So we shared a homemade chow mein. I have no idea whether her dad used utensils when preparing the food, or if there were samples taken when serving. I do know that it was delicious, and saved me from potential starvation.

I have rarely eaten a meal where I haven’t tried a taste of someone else’s food. There are, of course, multiple foods that I have “tried” many, many times. Sometimes, I can curb my temptation to taste. I can typically spot food sharers, and limit my tasting to those who I am sure fall in the sharing category. But otherwise, my request is only restricted to the rare occurence that I don’t like the food or when I am at an all-you-can-eat-buffet. I’m not that lazy.

I do have exceptions. I will not share food with the sidewalk. I oddly don’t believe in the five second rule. I once saw someone eat a slice of pepperoni pizza off of the school cafeteria floor after it had been sitting there for a solid five minutes. I am permanently scarred.

The ironic thing about my stranger sharing? I didn’t even end up having to stay the whole day.

Do you frequently “try” food from your friends and family? Are you a strong supporter of the five second rule?

AOL Instant Messenger

I used to be obsessed with AOL Instant Messenger. My screen name was “Looner15.” I remember that this took careful thought.

My friends and I would spend an entire together, and then return to our house to rehash the night on AIM. It was like an instant Rerun of the night, and the rerun ran regardless of what we did. Yes, even when we watched a movie (and then talked about it afterward while together) we would discuss it in detail again.

Clearly, those reruns were ridiculous for others but somehow riveting for us.

At the time, my house had one computer. This was extremely problematic for three pre-teen girls who couldn’t bear the thought of missing an instant of Instant Messaging with their friends. This was particularly problematic because my parents thought it was “easier” to have my sisters and I receive the same curfew.

I also had a few fights with a friends via AIM. At the time, I thought that these AIM fights were important enough to bribe my sisters with nearly every single item I owned to let me stay online.

They also were critical enough for me to save the contents on my e-mail. I still have these conversations. I cannot delete them. They are hilarious.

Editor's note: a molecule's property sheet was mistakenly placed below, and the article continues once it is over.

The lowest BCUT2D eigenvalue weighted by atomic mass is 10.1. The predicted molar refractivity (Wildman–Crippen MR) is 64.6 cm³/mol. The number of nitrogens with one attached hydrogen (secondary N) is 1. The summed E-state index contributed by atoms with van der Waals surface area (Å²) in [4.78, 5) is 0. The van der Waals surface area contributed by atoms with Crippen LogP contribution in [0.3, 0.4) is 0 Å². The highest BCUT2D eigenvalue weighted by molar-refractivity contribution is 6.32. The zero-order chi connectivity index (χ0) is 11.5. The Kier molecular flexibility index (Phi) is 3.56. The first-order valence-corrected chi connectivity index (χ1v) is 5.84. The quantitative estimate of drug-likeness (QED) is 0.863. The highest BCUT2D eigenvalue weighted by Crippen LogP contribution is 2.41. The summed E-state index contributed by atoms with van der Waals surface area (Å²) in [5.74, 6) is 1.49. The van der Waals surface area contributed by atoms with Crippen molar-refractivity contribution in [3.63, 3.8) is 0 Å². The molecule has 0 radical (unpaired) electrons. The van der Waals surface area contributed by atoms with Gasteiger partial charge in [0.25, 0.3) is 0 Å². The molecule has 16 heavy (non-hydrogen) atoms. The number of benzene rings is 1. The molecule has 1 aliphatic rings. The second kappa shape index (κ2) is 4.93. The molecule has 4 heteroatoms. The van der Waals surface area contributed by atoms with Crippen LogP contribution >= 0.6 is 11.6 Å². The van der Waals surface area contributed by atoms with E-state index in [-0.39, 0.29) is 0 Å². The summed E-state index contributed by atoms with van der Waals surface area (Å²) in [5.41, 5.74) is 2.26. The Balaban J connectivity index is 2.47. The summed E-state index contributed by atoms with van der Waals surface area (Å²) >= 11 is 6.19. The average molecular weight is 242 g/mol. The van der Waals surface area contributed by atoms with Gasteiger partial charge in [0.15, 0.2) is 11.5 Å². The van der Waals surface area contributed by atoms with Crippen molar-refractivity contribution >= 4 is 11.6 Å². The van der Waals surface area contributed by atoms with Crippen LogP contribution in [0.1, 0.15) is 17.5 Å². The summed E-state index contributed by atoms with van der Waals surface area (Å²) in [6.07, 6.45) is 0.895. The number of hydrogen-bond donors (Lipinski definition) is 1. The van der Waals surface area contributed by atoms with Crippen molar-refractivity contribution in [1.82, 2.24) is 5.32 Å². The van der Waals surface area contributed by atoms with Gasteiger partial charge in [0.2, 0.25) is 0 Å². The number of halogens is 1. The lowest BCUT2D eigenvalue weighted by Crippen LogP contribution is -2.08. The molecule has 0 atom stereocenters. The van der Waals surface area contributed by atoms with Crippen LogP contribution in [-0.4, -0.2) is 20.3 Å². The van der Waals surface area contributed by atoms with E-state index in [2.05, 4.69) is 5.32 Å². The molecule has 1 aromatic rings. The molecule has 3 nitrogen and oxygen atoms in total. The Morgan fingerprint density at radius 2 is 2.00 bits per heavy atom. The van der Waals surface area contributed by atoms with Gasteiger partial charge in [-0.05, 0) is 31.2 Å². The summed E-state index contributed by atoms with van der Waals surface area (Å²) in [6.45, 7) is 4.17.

When I was in college, I was suddenly rewarded with an incredible gift: AIM access at all times! I had about 5,000 away messages that all ended with “Leave some!!” I remember feeling as if I had to specify where I was every second of the day. If I came back from Cross-Country practice and went to dinner, my away message had to change. I’m sure others were carefully keeping tabs of my time.

I eventually had enough of AIM…which was probably because the rest of my friends gave it up far before I did.

I may have given it up for good, but, no, I still can’t delete the AIM icon from my computer.

Did you use AIM obsessively growing up?



Extreme Couponer Envy

I watched a potentially life changing episode of TV yesterday. It was called “Extreme Couponing.”

Sure, this episode probably intended for people to scoff at these super savers. One woman had her pregnant friend and toddler son dumpster dive with her for coupons to add to her 8 lb coupon binder. Another woman said her stockpile of 3,000 rolls of toliet paper—enough to last the average couple 40 years!—brought her “great joy.”

Although their stories are absurd—is there really any need to buy 1,100 boxes of cereal?!—I couldn’t help but admire their skill. The dumpster diver’s bill was $638.64. With coupons, it was $2.64! Don’t believe it? Check it out.

$2.64? Buying a beverage at that price is a bargain.

I’m not down for dumpster diving, and clearly lack the organizational skills for stockpiling. However, I do have a slight (grocery) shopping addiction that could sure use a coupon cure.

I have used coupons in the past. However, I can’t say I’ve saved any cents by clipping. Instead, I clip coupons for things I wouldn’t usually buy because I can’t pass up a bargain.

Are you a coupon clipper? Should I steer clear of these so-called “savings” or join the Krazy Coupon Lady’s fan club?